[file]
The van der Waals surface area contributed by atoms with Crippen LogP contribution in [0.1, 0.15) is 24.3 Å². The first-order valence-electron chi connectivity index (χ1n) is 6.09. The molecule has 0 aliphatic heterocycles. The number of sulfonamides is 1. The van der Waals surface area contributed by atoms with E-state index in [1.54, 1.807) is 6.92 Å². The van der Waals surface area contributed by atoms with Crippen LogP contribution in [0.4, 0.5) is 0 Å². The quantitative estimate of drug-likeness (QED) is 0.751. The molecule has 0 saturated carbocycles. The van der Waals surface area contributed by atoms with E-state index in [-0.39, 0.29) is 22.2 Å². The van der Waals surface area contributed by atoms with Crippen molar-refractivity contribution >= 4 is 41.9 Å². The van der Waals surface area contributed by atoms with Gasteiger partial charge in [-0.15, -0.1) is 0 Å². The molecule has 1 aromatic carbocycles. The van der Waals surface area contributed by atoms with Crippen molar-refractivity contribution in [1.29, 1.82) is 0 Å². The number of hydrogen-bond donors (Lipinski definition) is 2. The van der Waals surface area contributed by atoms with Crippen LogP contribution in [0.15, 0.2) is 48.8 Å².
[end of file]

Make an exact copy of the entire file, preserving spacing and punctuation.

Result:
The van der Waals surface area contributed by atoms with Crippen LogP contribution in [0.1, 0.15) is 24.3 Å². The first-order valence-electron chi connectivity index (χ1n) is 6.09. The molecule has 0 aliphatic heterocycles. The number of sulfonamides is 1. The van der Waals surface area contributed by atoms with E-state index in [1.54, 1.807) is 6.92 Å². The van der Waals surface area contributed by atoms with Crippen LogP contribution in [0.4, 0.5) is 0 Å². The quantitative estimate of drug-likeness (QED) is 0.751. The molecule has 0 saturated carbocycles. The van der Waals surface area contributed by atoms with E-state index in [-0.39, 0.29) is 22.2 Å². The van der Waals surface area contributed by atoms with Crippen molar-refractivity contribution >= 4 is 41.9 Å². The van der Waals surface area contributed by atoms with Gasteiger partial charge in [-0.15, -0.1) is 0 Å². The molecule has 1 aromatic carbocycles. The van der Waals surface area contributed by atoms with Crippen molar-refractivity contribution in [1.29, 1.82) is 0 Å². The number of hydrogen-bond donors (Lipinski definition) is 2. The van der Waals surface area contributed by atoms with Crippen LogP contribution in [0.15, 0.2) is 48.8 Å².